This is our classroom


Frankfort senior Justin Hensley helps Elizabethtown junior Andrew Saults adjust his pack before getting back on the trail. While backpacking, it is essential to make adjustments to a pack so that it does not hurt. On average, the group was carrying around 40-50 pounds.

Josh Mauser

It’s a typical morning. Your alarm goes off and you want to hit the snooze so badly, but you can’t. It’s 6:30 a.m., and when you’re on the trail, you have to wake up. It’s cold outside, the inside of your tent is damp, and all you want to do is spend five more minutes in the comfort of your sleeping bag. But the wilderness awaits, and you only have two hours to break down camp, cook breakfast and pack your backpack for the six-mile hike that day.  As you unzip your tent flap, the open door beckons a cool rush of air and the fresh scent of mountains. This is your morning for the trail, and best of all, this is your classroom.

If you don’t do your homework correctly in this program, then it could mean you go hungry toward the end of a trip. You’re responsible for packing correctly and knowing where you’re going, how long you’re hiking each day, and as a leader, you must learn when to push the limits and when not to.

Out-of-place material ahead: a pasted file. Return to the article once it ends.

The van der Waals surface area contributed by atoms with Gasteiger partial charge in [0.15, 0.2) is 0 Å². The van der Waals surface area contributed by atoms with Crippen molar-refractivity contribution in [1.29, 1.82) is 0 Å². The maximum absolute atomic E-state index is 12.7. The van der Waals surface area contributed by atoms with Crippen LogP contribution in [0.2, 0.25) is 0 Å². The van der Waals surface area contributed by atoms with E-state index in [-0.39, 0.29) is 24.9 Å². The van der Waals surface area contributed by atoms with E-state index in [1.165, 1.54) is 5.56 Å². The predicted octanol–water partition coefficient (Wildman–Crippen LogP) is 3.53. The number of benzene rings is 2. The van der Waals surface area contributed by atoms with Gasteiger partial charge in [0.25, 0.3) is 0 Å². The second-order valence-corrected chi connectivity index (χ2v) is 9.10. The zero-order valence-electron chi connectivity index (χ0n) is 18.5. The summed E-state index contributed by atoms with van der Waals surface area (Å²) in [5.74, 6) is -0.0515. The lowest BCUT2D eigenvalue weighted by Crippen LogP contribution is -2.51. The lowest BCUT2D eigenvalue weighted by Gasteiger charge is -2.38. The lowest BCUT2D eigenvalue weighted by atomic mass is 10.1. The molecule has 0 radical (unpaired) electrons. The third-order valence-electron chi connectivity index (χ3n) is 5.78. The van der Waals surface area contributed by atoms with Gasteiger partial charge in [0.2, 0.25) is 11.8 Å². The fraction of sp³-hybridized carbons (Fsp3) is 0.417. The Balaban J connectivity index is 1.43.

The Outdoor Leadership program is a semester at WKU that immerses you in every aspect of Outdoor Leadership Training. Over the semester, you learn the essentials for outdoor leadership including backpacking, trip planning, canoeing, knot-tying, tarp rigging, navigation, “leave no trace” ethics and much more. The trips started small with a two-day backpacking trip to Mammoth Cave, then a five-day trip to the Shawnee National Forest, a nine-day trip to the Big South Fork, and finally, embarking on a 12-day canoe trip to the Buffalo National River.

There isn’t anything quite like a semester in the outdoors. Everything you learn is based on the teaching model of  “See one, do one, teach one.” You begin as a student but slowly become a teacher. It’s a different way of learning that gets students out of a typical classroom and allows them to experience how classroom ideas turn into reality.

The slogan for this year’s program became evident after the nine-day backpacking trip to the Big South Fork. Every day, someone points out as they hike past a scenic overlook or canoe down a Class II rapid, “Hey, we are in class right now.”

Steve Spencer and Tammie Stenger-Ramsey, professor and associate professor of Recreation and Sport, lead the OLP cohort every spring semester. For the 12 lucky students chosen, they fulfill nearly their entire Outdoor Leadership Minor in one semester.

The program is unlike anything else offered at WKU, and for the students in the program, it’s a semester that will never be forgotten. Students from past cohorts warn the current students, telling them to enjoy this semester, because college will never be this good again.